[Insert Stock Apocalypse Now Quote]

19 10 2011

Two months between posts is a little bit much, I’ll admit. But you know, settling into your third city in three years is always taxing. And China has recently decided to block wordpresses, making this all the more difficult. After a short week in America, I found myself returning back to Shanghai for what’ll be at least another year here in China. My parents started a running joke that if they’d know that I’d end up here 23 years ago, they might as well have not left for the states in the first place. I’ve got a weird relationship with this city, and while I’m excited for the new job and the prospect of new friends, it’ll take some time to get my feelings about this place into context. I guess more on that at a later time. I managed to be in Shanghai for a whole two weeks before one of the two big national holidays rolled around (conveniently celebrating the inception of the modern day communist China), giving me a week’s worth of vacation to take advantage of. So without hesitation, I jumped on the first available flight to Vietnam for a week with the ever missed Beijing crew.

Vietnam was my first real experience in southeast Asia (Malaysia doesn’t really count with it being a weird amalgam of peoples and a predominantly Muslim country) and it really is a very overwhelming region of the world to take in all at once. Living in China is often times a sensory overload, but the tastes and sounds and sights of Vietnam are completely in a field of its own. While never a huge fan of colonialism, I’ve gotta tip my hat off to the French in some respects. The Vietnamese have done a fabulous job of holding onto all the awesome parts of French culture while losing most of the lamer ones. The old quarters of Hanoi are filled with charming winding streets that mix in the hectic bustle of mopeds and street vendors with the weirdly romantic ambling of an old 19th century European city. The coffee in Vietnam is out of this world, unlike anything I’ve ever tasted before. Banh Mi is an amazing little sandwich that’s sold on almost every street corner, incoprorating the baguette, pate, soft cheese, and delicious local vegetables.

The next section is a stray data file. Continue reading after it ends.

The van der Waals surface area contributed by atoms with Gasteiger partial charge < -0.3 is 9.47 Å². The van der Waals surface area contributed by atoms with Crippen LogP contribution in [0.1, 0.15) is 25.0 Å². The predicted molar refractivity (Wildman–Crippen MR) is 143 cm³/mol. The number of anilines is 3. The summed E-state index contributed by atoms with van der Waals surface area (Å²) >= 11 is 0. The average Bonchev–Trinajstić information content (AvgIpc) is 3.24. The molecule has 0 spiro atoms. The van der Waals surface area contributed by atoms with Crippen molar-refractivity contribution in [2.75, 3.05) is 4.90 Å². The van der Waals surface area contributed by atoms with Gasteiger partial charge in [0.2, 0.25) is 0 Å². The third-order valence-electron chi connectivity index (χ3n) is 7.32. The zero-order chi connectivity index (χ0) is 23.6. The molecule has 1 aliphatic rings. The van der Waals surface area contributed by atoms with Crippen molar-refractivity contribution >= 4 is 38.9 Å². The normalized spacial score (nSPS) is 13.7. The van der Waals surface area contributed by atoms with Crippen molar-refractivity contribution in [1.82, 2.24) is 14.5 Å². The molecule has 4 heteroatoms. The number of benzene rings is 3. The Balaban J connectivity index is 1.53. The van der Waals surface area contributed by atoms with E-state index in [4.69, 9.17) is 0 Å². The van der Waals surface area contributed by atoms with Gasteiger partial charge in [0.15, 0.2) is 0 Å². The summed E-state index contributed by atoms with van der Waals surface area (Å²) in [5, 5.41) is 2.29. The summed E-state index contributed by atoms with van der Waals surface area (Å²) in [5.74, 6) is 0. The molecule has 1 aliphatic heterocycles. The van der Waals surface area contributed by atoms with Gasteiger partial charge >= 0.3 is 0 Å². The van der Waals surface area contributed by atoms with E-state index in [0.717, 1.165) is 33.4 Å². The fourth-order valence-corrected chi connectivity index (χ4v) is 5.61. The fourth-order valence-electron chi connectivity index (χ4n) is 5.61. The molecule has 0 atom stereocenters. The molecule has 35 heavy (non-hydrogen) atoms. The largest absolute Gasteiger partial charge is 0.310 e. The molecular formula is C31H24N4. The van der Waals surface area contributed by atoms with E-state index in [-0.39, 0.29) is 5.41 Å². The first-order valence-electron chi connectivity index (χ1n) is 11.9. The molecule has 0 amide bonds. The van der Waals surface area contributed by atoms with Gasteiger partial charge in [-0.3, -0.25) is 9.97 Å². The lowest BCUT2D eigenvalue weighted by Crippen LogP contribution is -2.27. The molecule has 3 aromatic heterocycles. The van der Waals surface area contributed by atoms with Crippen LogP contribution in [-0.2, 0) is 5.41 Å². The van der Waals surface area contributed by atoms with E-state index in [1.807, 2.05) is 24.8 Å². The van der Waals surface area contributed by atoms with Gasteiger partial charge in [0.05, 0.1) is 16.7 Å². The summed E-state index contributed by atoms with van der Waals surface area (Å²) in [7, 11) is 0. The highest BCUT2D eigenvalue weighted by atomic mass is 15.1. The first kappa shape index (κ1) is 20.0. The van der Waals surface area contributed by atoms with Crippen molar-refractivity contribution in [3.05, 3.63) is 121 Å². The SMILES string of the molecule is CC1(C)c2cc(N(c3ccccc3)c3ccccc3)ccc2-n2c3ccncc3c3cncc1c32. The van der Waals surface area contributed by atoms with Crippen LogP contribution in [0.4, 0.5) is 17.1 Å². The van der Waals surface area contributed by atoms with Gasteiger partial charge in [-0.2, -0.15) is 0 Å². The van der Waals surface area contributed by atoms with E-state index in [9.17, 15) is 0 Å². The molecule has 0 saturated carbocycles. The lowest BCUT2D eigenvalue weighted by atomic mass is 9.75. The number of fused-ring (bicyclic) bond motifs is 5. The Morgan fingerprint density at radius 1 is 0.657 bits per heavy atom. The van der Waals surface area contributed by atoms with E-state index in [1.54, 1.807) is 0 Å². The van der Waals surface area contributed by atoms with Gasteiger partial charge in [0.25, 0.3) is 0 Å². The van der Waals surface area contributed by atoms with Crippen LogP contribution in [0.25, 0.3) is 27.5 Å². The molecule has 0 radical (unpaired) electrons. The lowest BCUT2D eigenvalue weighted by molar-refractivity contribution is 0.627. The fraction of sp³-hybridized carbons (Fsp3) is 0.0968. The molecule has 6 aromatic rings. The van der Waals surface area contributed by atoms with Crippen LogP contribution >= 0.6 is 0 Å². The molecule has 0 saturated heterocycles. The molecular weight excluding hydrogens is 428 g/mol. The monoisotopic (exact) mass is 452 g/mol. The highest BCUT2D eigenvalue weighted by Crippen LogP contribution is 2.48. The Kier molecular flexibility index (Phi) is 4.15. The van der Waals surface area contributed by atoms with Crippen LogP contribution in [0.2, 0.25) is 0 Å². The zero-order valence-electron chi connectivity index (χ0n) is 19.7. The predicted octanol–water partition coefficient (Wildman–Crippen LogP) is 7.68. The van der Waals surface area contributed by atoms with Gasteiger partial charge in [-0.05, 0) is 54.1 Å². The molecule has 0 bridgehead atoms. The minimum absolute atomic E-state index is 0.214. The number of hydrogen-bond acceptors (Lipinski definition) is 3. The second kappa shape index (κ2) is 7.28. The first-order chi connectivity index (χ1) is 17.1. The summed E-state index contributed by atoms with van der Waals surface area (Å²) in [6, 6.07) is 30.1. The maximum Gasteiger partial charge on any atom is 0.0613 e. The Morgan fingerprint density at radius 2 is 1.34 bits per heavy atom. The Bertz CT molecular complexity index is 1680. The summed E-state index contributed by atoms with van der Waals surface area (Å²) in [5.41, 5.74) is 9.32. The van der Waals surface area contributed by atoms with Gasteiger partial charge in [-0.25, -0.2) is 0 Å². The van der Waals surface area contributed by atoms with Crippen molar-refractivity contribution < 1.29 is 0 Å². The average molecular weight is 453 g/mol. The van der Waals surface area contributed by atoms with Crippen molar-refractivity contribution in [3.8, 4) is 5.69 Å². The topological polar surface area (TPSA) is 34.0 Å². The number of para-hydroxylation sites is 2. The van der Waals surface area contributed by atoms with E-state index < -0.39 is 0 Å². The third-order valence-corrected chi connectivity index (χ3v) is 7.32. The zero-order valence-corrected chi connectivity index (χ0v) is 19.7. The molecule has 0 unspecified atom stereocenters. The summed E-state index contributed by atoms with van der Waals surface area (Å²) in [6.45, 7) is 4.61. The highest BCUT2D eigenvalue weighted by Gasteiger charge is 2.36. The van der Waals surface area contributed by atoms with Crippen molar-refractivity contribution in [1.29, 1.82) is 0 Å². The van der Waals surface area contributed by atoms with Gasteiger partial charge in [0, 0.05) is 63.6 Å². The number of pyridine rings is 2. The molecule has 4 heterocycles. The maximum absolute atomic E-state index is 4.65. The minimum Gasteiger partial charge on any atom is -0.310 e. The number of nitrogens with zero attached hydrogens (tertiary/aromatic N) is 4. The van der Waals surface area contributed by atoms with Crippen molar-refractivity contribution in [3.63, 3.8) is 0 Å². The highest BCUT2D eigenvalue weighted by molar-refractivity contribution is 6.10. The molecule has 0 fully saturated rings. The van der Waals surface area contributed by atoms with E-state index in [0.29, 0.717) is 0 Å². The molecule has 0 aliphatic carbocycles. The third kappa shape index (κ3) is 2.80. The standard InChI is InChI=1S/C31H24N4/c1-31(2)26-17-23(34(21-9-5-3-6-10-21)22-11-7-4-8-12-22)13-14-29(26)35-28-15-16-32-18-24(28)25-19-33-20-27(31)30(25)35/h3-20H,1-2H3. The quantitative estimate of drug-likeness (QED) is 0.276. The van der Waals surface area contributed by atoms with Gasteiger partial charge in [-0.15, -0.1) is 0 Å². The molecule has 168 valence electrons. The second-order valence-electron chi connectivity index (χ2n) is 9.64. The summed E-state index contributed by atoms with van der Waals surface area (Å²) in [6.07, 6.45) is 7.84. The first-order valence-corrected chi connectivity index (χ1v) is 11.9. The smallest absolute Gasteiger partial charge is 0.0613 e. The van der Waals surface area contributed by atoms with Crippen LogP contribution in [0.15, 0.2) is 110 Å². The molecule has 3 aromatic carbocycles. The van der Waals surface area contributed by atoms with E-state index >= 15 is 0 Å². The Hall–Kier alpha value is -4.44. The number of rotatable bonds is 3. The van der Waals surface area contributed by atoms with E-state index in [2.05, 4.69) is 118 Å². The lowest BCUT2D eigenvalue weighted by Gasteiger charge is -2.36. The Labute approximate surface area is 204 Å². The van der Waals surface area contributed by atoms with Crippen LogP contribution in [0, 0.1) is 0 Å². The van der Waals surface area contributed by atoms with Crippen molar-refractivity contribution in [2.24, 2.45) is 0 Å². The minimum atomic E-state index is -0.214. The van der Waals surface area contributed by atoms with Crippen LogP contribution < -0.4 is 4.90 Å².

After a few days walking around Hanoi, I met up with the always trusty Beijing contingency near Hoi An, where Roth’s parents graciously allowed us to stay in their gorgeous beachside villa timeshare. The word luxury should be embarassed that its not what the Nam Hai was. Hoi An is a cute little town that’s considered the tailoring capital of the world, and provided ample eateries and coffee shops for us to wander around. We took a daytrip out to the temples of My Son, structures that have weathered a few centuries and a good old American shellacking not but a few decades back.  We just so happened to be there just as a typhoon was coming through the central coast, but seriously, with your own infinity pool, its hard to let that get you down.

I always feel bad about waxing on generalized observations made about a country that I’ve only spent a short amount of time in, so I won’t. What I will say is that if you get the chance to go to Vietnam, please do. And do so before the Australian backpackers turn it into Thailand. I’m back in Shanghai now, and am finally starting to officially settle in. A more generalized, non-traveling post soon, I promise.

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One response

18 10 2012
developingcityblog

Nice big pics.

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